Trickle Down vs Slurping Up
The economy is now optimized for owners, not workers, and has been for decades
For a long time, here in America, we were all pretty much in the same financial boat. If companies did well, that meant we were all doing well. However, over time the incentives and very purpose of corporations shifted, and today the interests of people who own stocks and companies are disconnected from the interests of people who work for them.
The stock market
People still tend to confuse the performance of the market with the performance of the US economy, which is now a mistake. The market gives a sense of how much money owners of companies are making (or are likely to make in the near future) and that prediction is based on two factors: how much they can produce and sell (revenue and value produced) and how much they can keep out of the pockets of their suppliers and employees (costs). Top line and bottom line, if you will.
When stocks go up overall and “the market” is up, this can still mean what it once did: the economy is humming and everyone is likely to benefit. In those cases, the market can still work as a proxy for the economy. However, a bull market may also mean that companies are finding new and “better” ways to cut their bottom line — ways to squeeze dollars out of suppliers and employees, curtail charity, or exploit the environment — all of which reflect how the pie is being divided up, so stocks can rise without the overall economy doing well.
Consider this drop in stock value when a minimum wage hike was announced in the UK in 2015:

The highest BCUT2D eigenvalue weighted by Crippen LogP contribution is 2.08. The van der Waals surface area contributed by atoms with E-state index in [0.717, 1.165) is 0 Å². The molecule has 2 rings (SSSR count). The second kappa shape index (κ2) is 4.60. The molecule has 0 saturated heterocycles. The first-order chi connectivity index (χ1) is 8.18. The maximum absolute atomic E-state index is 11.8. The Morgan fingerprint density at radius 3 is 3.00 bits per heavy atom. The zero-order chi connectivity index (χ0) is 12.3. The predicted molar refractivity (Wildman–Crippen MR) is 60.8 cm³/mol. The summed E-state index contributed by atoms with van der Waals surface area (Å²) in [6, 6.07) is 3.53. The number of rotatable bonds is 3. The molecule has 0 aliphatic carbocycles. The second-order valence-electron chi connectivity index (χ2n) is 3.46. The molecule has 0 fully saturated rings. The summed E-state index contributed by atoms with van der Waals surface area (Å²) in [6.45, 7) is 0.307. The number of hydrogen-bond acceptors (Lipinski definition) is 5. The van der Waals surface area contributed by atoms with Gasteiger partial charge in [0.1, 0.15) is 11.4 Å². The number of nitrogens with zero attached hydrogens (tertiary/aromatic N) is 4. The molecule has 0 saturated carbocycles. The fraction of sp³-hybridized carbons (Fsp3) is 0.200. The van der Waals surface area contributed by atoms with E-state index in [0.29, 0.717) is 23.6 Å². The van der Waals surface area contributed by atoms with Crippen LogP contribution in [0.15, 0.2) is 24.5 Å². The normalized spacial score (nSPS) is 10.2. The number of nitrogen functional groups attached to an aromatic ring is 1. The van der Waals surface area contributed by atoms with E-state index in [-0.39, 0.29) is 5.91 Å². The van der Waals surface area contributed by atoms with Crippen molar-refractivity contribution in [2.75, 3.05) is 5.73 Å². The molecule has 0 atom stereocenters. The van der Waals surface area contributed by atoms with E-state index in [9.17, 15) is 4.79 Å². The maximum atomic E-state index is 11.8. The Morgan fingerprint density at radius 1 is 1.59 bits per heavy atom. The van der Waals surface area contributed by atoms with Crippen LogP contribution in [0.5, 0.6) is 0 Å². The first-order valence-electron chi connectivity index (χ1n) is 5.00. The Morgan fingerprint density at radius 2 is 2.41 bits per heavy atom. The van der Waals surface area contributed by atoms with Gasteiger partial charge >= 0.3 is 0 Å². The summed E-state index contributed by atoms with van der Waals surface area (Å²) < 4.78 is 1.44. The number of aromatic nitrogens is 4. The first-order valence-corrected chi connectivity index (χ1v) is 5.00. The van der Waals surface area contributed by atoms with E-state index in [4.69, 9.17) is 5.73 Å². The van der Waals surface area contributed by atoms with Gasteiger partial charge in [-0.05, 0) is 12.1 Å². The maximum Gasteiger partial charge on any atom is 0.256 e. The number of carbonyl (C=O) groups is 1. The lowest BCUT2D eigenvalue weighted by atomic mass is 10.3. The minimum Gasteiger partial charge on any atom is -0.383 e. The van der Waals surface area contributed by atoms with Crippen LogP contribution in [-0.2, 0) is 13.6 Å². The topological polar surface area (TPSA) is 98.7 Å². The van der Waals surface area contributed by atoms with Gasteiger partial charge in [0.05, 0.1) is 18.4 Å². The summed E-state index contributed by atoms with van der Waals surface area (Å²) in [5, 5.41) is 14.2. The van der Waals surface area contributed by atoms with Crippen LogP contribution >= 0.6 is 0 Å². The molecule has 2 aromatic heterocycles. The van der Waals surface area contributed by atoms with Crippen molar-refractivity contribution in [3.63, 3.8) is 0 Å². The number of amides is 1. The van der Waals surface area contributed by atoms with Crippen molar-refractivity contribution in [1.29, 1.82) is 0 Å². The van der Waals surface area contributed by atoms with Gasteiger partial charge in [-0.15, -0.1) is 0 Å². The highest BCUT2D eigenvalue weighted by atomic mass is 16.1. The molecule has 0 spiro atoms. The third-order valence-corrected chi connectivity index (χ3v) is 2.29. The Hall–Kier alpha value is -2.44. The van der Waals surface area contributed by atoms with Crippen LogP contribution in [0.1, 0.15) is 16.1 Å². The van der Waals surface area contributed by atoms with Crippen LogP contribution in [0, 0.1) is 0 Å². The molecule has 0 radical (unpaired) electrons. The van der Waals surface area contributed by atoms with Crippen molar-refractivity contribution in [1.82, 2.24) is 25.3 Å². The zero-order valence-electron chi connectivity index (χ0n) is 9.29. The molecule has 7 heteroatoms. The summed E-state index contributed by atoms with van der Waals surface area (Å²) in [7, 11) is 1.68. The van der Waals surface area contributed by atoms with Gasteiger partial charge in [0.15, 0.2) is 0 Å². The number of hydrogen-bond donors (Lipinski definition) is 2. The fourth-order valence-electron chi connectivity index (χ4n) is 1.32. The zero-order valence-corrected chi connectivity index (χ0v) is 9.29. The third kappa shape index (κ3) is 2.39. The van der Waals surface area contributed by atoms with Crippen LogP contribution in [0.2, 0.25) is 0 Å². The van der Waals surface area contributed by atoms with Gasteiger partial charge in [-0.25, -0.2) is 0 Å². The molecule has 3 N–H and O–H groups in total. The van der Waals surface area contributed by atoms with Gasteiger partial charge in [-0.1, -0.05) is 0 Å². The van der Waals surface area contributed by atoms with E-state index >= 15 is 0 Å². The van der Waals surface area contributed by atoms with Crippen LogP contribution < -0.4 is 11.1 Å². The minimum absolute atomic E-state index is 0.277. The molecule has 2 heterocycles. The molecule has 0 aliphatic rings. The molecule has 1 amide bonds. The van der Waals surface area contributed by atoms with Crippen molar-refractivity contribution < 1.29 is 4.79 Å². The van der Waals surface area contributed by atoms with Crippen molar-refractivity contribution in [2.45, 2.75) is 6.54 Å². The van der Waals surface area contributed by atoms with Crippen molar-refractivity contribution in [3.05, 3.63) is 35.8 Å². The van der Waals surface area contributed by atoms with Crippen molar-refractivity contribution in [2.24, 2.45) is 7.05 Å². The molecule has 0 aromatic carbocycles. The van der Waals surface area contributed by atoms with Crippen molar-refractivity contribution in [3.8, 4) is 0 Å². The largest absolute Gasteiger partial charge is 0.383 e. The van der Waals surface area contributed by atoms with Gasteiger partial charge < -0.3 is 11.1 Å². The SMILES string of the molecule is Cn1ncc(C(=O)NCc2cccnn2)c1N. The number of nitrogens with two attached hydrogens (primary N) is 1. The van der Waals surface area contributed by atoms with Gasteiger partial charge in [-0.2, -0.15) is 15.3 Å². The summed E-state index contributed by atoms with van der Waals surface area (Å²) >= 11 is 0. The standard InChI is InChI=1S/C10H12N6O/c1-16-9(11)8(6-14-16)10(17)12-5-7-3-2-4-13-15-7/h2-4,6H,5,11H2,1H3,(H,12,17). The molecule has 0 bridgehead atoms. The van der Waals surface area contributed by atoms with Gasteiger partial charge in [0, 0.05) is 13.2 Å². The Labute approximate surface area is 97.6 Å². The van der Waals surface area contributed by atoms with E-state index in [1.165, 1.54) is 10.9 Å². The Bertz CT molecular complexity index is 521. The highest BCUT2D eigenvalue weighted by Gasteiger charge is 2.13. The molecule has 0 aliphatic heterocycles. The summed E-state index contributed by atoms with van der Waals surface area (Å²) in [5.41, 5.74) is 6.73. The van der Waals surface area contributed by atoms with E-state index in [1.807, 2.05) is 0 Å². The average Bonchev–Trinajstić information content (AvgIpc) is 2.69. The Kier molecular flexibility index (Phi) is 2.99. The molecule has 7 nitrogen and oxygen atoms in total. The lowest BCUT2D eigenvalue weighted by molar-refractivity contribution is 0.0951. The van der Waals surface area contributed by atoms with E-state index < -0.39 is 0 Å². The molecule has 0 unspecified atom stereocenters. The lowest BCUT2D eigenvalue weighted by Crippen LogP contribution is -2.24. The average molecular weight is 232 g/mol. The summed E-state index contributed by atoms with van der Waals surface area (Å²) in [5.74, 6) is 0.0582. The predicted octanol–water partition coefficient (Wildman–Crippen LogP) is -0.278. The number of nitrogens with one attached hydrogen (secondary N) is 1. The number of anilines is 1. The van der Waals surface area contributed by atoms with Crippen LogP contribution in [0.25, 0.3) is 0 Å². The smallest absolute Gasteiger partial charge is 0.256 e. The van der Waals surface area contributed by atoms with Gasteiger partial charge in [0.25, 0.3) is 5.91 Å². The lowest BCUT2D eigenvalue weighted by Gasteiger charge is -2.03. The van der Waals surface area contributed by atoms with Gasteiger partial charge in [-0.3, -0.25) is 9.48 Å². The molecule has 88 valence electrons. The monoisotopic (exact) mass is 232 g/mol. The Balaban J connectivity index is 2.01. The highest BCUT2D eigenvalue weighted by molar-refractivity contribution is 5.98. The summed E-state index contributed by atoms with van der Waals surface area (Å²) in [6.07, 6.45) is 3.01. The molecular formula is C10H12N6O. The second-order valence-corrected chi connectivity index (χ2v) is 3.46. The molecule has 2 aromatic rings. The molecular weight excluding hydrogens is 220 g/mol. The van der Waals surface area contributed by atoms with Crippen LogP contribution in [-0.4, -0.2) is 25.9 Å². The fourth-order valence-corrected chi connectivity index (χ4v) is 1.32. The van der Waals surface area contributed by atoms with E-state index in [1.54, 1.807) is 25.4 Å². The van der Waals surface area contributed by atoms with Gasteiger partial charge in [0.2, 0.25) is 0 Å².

Because the “National Living Wage” (NLA) hike was sudden, the impacts were sudden. Firms paying that minimum wage were immediately devalued. Some of the drop could be because higher wages are materially worse for business — but the more immediate impact is that a few pounds sterling in the pockets of the workers is a few less in the pockets of owners, and the stock price represents value to owners, so the stock price reflects owner interest, not overall economic benefit. (More technically, stock prices are tied to the present value of the indefinite income stream expected to be produced by the company, divided by the number of shares outstanding.)
The point to the diagram is that companies who were actually going to pay more wages were immediately devalued. About a 1.2% drop in three hours. After sleeping on it, investors stuck with that collective prediction the next day.
The purpose of a corporation has changed
For many years, a corporation had many purposes including “social responsibility of the business.” Some purposes included: producing goods, improving communities, providing work and a life for employees. And of course, returning money to investors (shareholders).
It was broad, if a bit vague.
Then the game shifted. The express, legal and enforceable purpose of a corporation became exclusively to maximize returns to shareholders. Milton Friedman (the Nobel Prize winning economist) wrote:
There is one and only one social responsibility of business … to increase its profits. — Capitalism and Freedom, 1962
which became known as “the Friedman Doctrine.” He even went so far as to argue against corporations donating to charity. This doctrine was broadly adopted, and is probably the basis for the “Greed is good, greed is right, greed works” speech Gordon Gekko makes in the movie Wall Street.